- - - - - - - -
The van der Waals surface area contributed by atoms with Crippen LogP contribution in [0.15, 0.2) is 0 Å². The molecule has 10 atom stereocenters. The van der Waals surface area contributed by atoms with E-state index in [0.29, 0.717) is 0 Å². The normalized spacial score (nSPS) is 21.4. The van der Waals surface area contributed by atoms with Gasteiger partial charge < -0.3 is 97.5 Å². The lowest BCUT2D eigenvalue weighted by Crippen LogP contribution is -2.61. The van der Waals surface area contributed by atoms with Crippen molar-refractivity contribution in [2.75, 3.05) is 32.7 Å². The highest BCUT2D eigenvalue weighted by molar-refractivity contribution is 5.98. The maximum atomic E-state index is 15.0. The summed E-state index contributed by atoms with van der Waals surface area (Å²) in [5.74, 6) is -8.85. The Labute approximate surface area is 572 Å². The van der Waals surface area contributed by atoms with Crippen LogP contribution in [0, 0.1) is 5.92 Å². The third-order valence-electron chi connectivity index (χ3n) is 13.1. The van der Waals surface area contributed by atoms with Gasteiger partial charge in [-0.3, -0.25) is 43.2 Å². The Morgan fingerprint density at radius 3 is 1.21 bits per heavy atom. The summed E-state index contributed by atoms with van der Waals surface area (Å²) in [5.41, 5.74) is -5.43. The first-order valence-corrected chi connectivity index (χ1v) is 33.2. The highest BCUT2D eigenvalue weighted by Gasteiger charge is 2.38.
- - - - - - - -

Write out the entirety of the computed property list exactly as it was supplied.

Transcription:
The van der Waals surface area contributed by atoms with Crippen LogP contribution in [0.15, 0.2) is 0 Å². The molecule has 10 atom stereocenters. The van der Waals surface area contributed by atoms with E-state index in [0.29, 0.717) is 0 Å². The normalized spacial score (nSPS) is 21.4. The van der Waals surface area contributed by atoms with Gasteiger partial charge < -0.3 is 97.5 Å². The lowest BCUT2D eigenvalue weighted by Crippen LogP contribution is -2.61. The van der Waals surface area contributed by atoms with Crippen molar-refractivity contribution in [2.75, 3.05) is 32.7 Å². The highest BCUT2D eigenvalue weighted by molar-refractivity contribution is 5.98. The maximum atomic E-state index is 15.0. The summed E-state index contributed by atoms with van der Waals surface area (Å²) in [5.74, 6) is -8.85. The Labute approximate surface area is 572 Å². The van der Waals surface area contributed by atoms with Crippen LogP contribution in [0, 0.1) is 5.92 Å². The third-order valence-electron chi connectivity index (χ3n) is 13.1. The van der Waals surface area contributed by atoms with Gasteiger partial charge in [-0.3, -0.25) is 43.2 Å². The Morgan fingerprint density at radius 3 is 1.21 bits per heavy atom. The summed E-state index contributed by atoms with van der Waals surface area (Å²) in [5.41, 5.74) is -5.43. The first-order valence-corrected chi connectivity index (χ1v) is 33.2. The highest BCUT2D eigenvalue weighted by Gasteiger charge is 2.38.